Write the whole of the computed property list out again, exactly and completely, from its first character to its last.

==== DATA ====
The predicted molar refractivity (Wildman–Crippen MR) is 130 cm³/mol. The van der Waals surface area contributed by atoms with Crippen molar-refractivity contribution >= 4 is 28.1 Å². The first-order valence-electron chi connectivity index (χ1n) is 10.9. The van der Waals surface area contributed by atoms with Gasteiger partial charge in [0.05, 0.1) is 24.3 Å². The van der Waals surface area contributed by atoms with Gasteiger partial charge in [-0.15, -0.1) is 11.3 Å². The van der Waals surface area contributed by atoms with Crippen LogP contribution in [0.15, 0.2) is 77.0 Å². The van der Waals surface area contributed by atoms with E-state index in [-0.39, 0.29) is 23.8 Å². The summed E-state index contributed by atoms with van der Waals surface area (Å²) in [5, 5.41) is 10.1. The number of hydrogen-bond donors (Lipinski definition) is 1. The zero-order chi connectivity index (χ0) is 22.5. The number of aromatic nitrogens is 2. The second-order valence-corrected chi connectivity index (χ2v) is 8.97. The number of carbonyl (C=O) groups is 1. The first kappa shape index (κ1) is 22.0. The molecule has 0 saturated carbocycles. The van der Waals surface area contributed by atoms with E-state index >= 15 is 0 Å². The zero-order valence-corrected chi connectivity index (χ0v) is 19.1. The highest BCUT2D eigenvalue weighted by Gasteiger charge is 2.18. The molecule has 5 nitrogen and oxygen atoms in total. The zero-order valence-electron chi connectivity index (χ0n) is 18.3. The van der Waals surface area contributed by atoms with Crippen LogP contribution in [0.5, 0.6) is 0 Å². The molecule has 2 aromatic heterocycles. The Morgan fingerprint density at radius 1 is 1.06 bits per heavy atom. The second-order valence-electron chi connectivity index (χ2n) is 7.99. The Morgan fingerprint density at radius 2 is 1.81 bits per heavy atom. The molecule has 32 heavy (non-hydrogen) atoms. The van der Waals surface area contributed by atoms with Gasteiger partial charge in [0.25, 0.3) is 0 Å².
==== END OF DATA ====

The predicted molar refractivity (Wildman–Crippen MR) is 130 cm³/mol. The van der Waals surface area contributed by atoms with Crippen molar-refractivity contribution >= 4 is 28.1 Å². The first-order valence-electron chi connectivity index (χ1n) is 10.9. The van der Waals surface area contributed by atoms with Gasteiger partial charge in [0.05, 0.1) is 24.3 Å². The van der Waals surface area contributed by atoms with Gasteiger partial charge in [-0.15, -0.1) is 11.3 Å². The van der Waals surface area contributed by atoms with Crippen LogP contribution in [0.15, 0.2) is 77.0 Å². The van der Waals surface area contributed by atoms with E-state index in [-0.39, 0.29) is 23.8 Å². The summed E-state index contributed by atoms with van der Waals surface area (Å²) in [5, 5.41) is 10.1. The number of hydrogen-bond donors (Lipinski definition) is 1. The zero-order chi connectivity index (χ0) is 22.5. The number of aromatic nitrogens is 2. The second-order valence-corrected chi connectivity index (χ2v) is 8.97. The number of carbonyl (C=O) groups is 1. The first kappa shape index (κ1) is 22.0. The molecule has 0 saturated carbocycles. The van der Waals surface area contributed by atoms with E-state index >= 15 is 0 Å². The zero-order valence-corrected chi connectivity index (χ0v) is 19.1. The highest BCUT2D eigenvalue weighted by Gasteiger charge is 2.18. The molecule has 5 nitrogen and oxygen atoms in total. The zero-order valence-electron chi connectivity index (χ0n) is 18.3. The van der Waals surface area contributed by atoms with Crippen LogP contribution in [0.5, 0.6) is 0 Å². The molecule has 2 aromatic heterocycles. The Morgan fingerprint density at radius 1 is 1.06 bits per heavy atom. The second-order valence-electron chi connectivity index (χ2n) is 7.99. The Morgan fingerprint density at radius 2 is 1.81 bits per heavy atom. The molecule has 32 heavy (non-hydrogen) atoms. The van der Waals surface area contributed by atoms with Gasteiger partial charge in [0.25, 0.3) is 0 Å².